Letter dated 16 November 2001, to Mr Chris
Foy, Royal Shakespeare Company from Mr Donald James
It is clear from what you say and from your
PR that the directors' proposals were initiated regardless of
any shortcomings of the Theatre about which nobody has said a
kind word and ready to discredit the work and, reputation of Elizabeth
Scott. Your professional experts advised against improvements
to meet the needs of the directors and in particular their need
for a different stage form. This will be the main issue in a planning
inquiry at which it is likely that the advisers will produce their
reports. I would like to see them if this can be approved. I look
forward to hearing from you on this point.
There can be no doubt that the demolition will
be opposed and a case presented for dealing with the majority
of the shortfall affecting the public and the company as mentioned
in my letter to HRH The Prince of Wales.
Various statements in your letter will be relevant
to the inquiry and, I feel, are best left until then.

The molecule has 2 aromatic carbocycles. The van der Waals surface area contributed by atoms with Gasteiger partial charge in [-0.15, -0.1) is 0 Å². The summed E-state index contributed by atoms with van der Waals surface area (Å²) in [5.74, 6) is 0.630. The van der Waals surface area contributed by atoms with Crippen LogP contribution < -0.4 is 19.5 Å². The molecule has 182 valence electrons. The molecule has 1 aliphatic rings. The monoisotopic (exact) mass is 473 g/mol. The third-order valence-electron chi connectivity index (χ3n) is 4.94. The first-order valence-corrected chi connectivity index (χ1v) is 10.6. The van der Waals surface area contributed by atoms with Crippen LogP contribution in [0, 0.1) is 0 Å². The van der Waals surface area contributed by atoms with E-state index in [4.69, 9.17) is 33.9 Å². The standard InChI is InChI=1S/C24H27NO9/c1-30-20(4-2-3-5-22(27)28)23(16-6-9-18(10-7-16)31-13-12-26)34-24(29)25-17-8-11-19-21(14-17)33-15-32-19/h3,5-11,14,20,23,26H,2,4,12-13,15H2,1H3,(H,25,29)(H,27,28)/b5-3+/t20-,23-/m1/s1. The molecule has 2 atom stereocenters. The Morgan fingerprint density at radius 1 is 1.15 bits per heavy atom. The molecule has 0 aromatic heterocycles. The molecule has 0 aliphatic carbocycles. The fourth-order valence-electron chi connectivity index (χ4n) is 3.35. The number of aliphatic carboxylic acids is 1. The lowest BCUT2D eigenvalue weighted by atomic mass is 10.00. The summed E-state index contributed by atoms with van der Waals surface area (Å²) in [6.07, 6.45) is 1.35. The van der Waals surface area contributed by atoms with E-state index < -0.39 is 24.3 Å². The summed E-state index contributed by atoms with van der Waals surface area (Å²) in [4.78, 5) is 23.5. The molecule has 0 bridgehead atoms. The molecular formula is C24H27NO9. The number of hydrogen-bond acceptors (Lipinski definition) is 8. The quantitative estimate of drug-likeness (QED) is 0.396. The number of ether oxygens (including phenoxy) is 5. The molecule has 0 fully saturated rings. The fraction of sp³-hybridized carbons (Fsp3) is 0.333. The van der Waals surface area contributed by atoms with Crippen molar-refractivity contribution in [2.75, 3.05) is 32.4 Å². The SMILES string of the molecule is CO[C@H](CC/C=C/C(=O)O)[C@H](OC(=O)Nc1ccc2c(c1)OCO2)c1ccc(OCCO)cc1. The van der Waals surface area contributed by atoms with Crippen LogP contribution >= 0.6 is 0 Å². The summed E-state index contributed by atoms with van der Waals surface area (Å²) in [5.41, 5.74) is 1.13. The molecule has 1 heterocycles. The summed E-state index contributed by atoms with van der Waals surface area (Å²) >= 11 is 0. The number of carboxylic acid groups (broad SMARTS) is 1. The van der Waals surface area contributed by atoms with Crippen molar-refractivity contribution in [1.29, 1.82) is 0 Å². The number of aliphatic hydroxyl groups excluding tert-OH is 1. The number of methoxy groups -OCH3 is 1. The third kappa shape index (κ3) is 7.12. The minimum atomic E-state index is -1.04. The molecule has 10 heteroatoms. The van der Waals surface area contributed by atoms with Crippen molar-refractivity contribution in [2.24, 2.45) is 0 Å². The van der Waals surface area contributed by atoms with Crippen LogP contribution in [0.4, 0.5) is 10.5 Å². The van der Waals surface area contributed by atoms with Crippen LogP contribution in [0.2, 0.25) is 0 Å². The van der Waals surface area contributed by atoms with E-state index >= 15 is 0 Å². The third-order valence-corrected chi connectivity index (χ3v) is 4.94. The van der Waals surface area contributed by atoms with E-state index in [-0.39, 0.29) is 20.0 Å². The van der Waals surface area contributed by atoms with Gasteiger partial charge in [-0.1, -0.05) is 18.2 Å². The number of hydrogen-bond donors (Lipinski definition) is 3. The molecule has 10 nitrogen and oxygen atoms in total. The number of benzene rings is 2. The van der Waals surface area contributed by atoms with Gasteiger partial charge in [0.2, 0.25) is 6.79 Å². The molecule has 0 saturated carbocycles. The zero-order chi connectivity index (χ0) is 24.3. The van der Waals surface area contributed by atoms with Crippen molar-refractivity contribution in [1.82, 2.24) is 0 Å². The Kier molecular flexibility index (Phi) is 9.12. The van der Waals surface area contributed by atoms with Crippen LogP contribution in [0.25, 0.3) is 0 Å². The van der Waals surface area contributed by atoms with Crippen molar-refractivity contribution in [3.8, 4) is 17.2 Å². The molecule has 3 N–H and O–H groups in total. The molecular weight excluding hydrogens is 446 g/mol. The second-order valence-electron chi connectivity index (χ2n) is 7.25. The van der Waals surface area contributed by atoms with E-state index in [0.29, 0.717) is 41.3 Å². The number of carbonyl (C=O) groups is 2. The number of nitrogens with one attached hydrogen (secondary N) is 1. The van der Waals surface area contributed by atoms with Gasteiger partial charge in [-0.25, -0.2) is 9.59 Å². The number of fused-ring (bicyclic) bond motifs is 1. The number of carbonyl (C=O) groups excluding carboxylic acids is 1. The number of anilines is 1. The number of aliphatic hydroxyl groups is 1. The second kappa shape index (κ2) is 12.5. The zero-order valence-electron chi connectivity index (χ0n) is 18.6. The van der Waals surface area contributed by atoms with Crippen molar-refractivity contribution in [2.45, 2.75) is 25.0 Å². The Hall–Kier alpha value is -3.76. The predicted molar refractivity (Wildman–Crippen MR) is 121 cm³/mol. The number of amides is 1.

Millions of people have visited the Theatre
because of the RSC's very high standards of performance. Rarely
does one hear complaint about the Theatre. It does need improvement
which is quite feasible without resorting to demolition. If the
sightlines in churches or cathedrals, similarly the seating and
facilities are unsatisfactory, these cannot be grounds for demolition
particularly when it is impossible to remedy the problems. In
the SMT they are possible, but not entirely.
The present situation stems from the directors
not being prepared to play the hands dealt them. The Theatre has
succeeded in the past and can do so in the present building. If
they are opposed to this then they know what they should do. The
Theatre is more important than the directors.
The PR on the proposals insinuates that Stratford-upon-Avon
D.C. and W.C.C. are not opposed, to them. There have been meetings
but the Councils are in no position to make official comment until
detailed drawings etc are released and used for the planning application.
This also relates to the views of the Stratford Society, business
people and our MP, according to your PR.
The position of the President concerns most
local people, including myself and he is reported as having received
many letters about the proposals. It may be quite erroneous to
raise this aspect but he must be aware of the controversy. Obviously,
whatever he does is well advised and carefully considered but
whatever view he takes on this matter will be controversial. A
serious scheme for improvements prepared by fresh advisers could
resolve this issue although it may not be to the approval of every
director. It would go a long way to dealing with the main factor
in any local inquiry, should one be necessary.